However a team in Europe, led by Roger Barker, sought to re-evaluate the clinical data from all these trials to see whether there was any merit in persevering with this whole approach. This seemed critical given that some patients had done remarkably well clinically with normalization of dopamine levels in their brain on scans and at post mortem, and that stem cell derived dopamine cells were fast being developed in the laboratory for clinical translation. 

This work revealed that dopamine neuronal cell replacement therapies may have merit if more attention was paid to patient selection, tissue preparation and implantation, immunosuppression and trial design. This led to a new EU funded trial called TRANSEURO which is currently ongoing and that will hopefully be able to announce its results in 2020, 3 years after the last patient has been grafted. 

This trial has not only re-established cell therapies as a viable option for treating the dopaminergic aspects of PD, but has helped us work out how to do this more rationally in the clinic as we now begin to face the very real prospect of first in human stem cell derived dopamine cell transplants in PD. These stem cell derived product will either use embryonic stem cells (ES cells) which are derived from spare embryos from IVF programmes, or induced pluripotential stem cells (iPSC) which are ES like cells derived from reprogrammed adult human cells. In both cases, a number of teams have managed to engineer these cells into dopamine cells of the type that are lost in PD and which work as well as the original human fetal dopamine cells in the very same animal models that were used by the Björklund team back in the early 1980s. Thus all that currently lies between the use of these cells and first in human trials is the necessary safety testing and clinical manufacture of them as is rightly required by the regulatory authorities.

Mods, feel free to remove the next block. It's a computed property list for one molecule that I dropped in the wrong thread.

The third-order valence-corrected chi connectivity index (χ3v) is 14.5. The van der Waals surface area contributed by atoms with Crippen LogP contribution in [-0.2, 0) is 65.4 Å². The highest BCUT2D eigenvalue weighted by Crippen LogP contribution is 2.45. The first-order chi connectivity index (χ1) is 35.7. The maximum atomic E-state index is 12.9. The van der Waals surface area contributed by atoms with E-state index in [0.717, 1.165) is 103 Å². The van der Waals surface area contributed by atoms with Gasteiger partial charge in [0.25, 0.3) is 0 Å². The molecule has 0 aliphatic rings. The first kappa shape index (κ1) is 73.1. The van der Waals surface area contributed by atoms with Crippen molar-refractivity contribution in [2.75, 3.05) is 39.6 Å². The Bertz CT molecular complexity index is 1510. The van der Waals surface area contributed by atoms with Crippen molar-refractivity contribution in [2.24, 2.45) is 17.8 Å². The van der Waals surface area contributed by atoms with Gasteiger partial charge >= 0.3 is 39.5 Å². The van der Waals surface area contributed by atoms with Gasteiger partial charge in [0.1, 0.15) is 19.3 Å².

Of course this is not to say that there are no stem cell trials ongoing in PD right now, but these are often using cells that have not been adequately tested in the lab prior to being moved into patients. As such these cells at best will make no difference, at worse they may cause tumours and kill patients. In addition, these unlicensed therapies are also subject to big price tags for families and patients with PD, which cannot be justified given this whole approach is still experimental and thus needs to be done through properly funded and independently peer reviewed trials.  

Thus cell therapies in 2017 are an exciting prospect in the future treatment of PD, as long as the trials are done properly and not ambushed by commercial greed! However, while exciting, they are not cures as all they will ever do is repair and replace the lost dopaminergic network- a network which we know can be transformative to patients given what we have been witnessing for the last 50 years with L-dopa and similar drugs. However, unlike L-dopa these transplants should avoid the long term complications and by so doing have the potential to transform the natural history of treated PD. 

Roger A. Barker, PhD, MRCP is a member of the World Parkinson Coalition® Board of Directors and has spoken at every WPC since inception. He is also the Program Chair for 5th World Parkinson Congress.  He is currently a professor in the Department of Clinical Neuroscience at the University of Cambridge in Cambridge, UK.

Ideas and opinions expressed in this post reflect that of the author solely. They do not reflect the opinions or positions of the World Parkinson Coalition®.